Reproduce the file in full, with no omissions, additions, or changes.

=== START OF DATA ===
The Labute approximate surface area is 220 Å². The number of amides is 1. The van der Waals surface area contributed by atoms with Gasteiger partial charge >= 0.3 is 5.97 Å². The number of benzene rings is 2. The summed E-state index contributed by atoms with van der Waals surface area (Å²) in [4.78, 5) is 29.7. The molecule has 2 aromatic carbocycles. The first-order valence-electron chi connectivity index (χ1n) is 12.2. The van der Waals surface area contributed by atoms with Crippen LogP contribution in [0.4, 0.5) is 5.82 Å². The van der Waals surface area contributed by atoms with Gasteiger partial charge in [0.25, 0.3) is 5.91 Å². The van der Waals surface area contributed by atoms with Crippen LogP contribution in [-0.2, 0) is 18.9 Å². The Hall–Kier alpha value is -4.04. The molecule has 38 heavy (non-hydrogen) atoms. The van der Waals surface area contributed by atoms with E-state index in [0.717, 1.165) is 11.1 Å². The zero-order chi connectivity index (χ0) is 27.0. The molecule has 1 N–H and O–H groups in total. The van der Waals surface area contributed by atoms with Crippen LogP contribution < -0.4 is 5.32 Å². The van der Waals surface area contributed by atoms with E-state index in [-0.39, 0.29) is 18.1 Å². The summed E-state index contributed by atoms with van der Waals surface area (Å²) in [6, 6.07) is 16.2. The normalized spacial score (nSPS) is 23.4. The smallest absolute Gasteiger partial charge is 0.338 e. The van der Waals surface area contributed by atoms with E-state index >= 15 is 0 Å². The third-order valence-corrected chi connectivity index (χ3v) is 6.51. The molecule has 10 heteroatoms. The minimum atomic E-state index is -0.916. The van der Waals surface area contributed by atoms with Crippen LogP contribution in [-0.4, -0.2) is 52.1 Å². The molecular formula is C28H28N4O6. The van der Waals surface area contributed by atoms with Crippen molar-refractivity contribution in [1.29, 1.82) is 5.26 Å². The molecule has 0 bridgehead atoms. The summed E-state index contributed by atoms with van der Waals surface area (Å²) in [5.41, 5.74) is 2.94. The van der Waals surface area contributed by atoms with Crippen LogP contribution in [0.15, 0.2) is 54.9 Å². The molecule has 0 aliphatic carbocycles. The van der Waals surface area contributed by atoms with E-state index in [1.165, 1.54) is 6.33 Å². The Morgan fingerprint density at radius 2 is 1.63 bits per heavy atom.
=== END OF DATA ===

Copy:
The Labute approximate surface area is 220 Å². The number of amides is 1. The van der Waals surface area contributed by atoms with Gasteiger partial charge >= 0.3 is 5.97 Å². The number of benzene rings is 2. The summed E-state index contributed by atoms with van der Waals surface area (Å²) in [4.78, 5) is 29.7. The molecule has 2 aromatic carbocycles. The first-order valence-electron chi connectivity index (χ1n) is 12.2. The van der Waals surface area contributed by atoms with Crippen LogP contribution in [0.4, 0.5) is 5.82 Å². The van der Waals surface area contributed by atoms with Gasteiger partial charge in [0.25, 0.3) is 5.91 Å². The van der Waals surface area contributed by atoms with Crippen LogP contribution in [-0.2, 0) is 18.9 Å². The Hall–Kier alpha value is -4.04. The molecule has 38 heavy (non-hydrogen) atoms. The van der Waals surface area contributed by atoms with E-state index in [0.717, 1.165) is 11.1 Å². The zero-order chi connectivity index (χ0) is 27.0. The molecule has 1 N–H and O–H groups in total. The van der Waals surface area contributed by atoms with Crippen LogP contribution < -0.4 is 5.32 Å². The van der Waals surface area contributed by atoms with E-state index in [-0.39, 0.29) is 18.1 Å². The summed E-state index contributed by atoms with van der Waals surface area (Å²) in [6, 6.07) is 16.2. The normalized spacial score (nSPS) is 23.4. The smallest absolute Gasteiger partial charge is 0.338 e. The van der Waals surface area contributed by atoms with E-state index >= 15 is 0 Å². The third-order valence-corrected chi connectivity index (χ3v) is 6.51. The molecule has 10 heteroatoms. The minimum atomic E-state index is -0.916. The van der Waals surface area contributed by atoms with Crippen LogP contribution in [-0.4, -0.2) is 52.1 Å². The molecular formula is C28H28N4O6. The van der Waals surface area contributed by atoms with Crippen molar-refractivity contribution in [1.29, 1.82) is 5.26 Å². The molecule has 0 bridgehead atoms. The summed E-state index contributed by atoms with van der Waals surface area (Å²) in [5.41, 5.74) is 2.94. The van der Waals surface area contributed by atoms with Crippen LogP contribution in [0.15, 0.2) is 54.9 Å². The molecule has 0 aliphatic carbocycles. The van der Waals surface area contributed by atoms with E-state index in [1.165, 1.54) is 6.33 Å². The Morgan fingerprint density at radius 2 is 1.63 bits per heavy atom.